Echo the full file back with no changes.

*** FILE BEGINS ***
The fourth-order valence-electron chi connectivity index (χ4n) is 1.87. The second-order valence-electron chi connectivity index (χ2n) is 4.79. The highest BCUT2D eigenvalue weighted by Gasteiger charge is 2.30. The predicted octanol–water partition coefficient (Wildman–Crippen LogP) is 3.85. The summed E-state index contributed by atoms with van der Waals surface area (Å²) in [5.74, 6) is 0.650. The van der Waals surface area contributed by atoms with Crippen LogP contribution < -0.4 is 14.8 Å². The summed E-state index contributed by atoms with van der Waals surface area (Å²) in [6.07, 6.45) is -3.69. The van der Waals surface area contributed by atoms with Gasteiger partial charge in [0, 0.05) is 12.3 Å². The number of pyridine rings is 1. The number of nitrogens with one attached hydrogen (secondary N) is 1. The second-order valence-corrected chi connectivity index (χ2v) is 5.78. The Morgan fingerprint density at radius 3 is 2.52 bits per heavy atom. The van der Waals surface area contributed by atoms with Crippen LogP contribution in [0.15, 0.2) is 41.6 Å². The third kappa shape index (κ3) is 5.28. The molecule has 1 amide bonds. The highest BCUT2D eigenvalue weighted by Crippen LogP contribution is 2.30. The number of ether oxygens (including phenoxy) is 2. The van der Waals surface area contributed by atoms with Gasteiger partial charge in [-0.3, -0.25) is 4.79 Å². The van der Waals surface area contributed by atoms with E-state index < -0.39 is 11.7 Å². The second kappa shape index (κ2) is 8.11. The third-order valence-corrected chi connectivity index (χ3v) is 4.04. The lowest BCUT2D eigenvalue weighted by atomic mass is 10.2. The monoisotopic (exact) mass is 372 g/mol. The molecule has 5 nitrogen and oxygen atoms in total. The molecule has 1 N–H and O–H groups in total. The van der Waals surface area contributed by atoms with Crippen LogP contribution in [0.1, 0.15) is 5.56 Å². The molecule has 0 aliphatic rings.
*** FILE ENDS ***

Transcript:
The fourth-order valence-electron chi connectivity index (χ4n) is 1.87. The second-order valence-electron chi connectivity index (χ2n) is 4.79. The highest BCUT2D eigenvalue weighted by Gasteiger charge is 2.30. The predicted octanol–water partition coefficient (Wildman–Crippen LogP) is 3.85. The summed E-state index contributed by atoms with van der Waals surface area (Å²) in [5.74, 6) is 0.650. The van der Waals surface area contributed by atoms with Crippen LogP contribution < -0.4 is 14.8 Å². The summed E-state index contributed by atoms with van der Waals surface area (Å²) in [6.07, 6.45) is -3.69. The van der Waals surface area contributed by atoms with Gasteiger partial charge in [0, 0.05) is 12.3 Å². The number of pyridine rings is 1. The number of nitrogens with one attached hydrogen (secondary N) is 1. The second-order valence-corrected chi connectivity index (χ2v) is 5.78. The Morgan fingerprint density at radius 3 is 2.52 bits per heavy atom. The van der Waals surface area contributed by atoms with Crippen LogP contribution in [0.15, 0.2) is 41.6 Å². The third kappa shape index (κ3) is 5.28. The molecule has 1 amide bonds. The highest BCUT2D eigenvalue weighted by Crippen LogP contribution is 2.30. The number of ether oxygens (including phenoxy) is 2. The van der Waals surface area contributed by atoms with Gasteiger partial charge in [-0.3, -0.25) is 4.79 Å². The van der Waals surface area contributed by atoms with E-state index < -0.39 is 11.7 Å². The second kappa shape index (κ2) is 8.11. The third-order valence-corrected chi connectivity index (χ3v) is 4.04. The lowest BCUT2D eigenvalue weighted by atomic mass is 10.2. The monoisotopic (exact) mass is 372 g/mol. The molecule has 5 nitrogen and oxygen atoms in total. The molecule has 1 N–H and O–H groups in total. The van der Waals surface area contributed by atoms with Crippen LogP contribution in [0.1, 0.15) is 5.56 Å². The molecule has 0 aliphatic rings.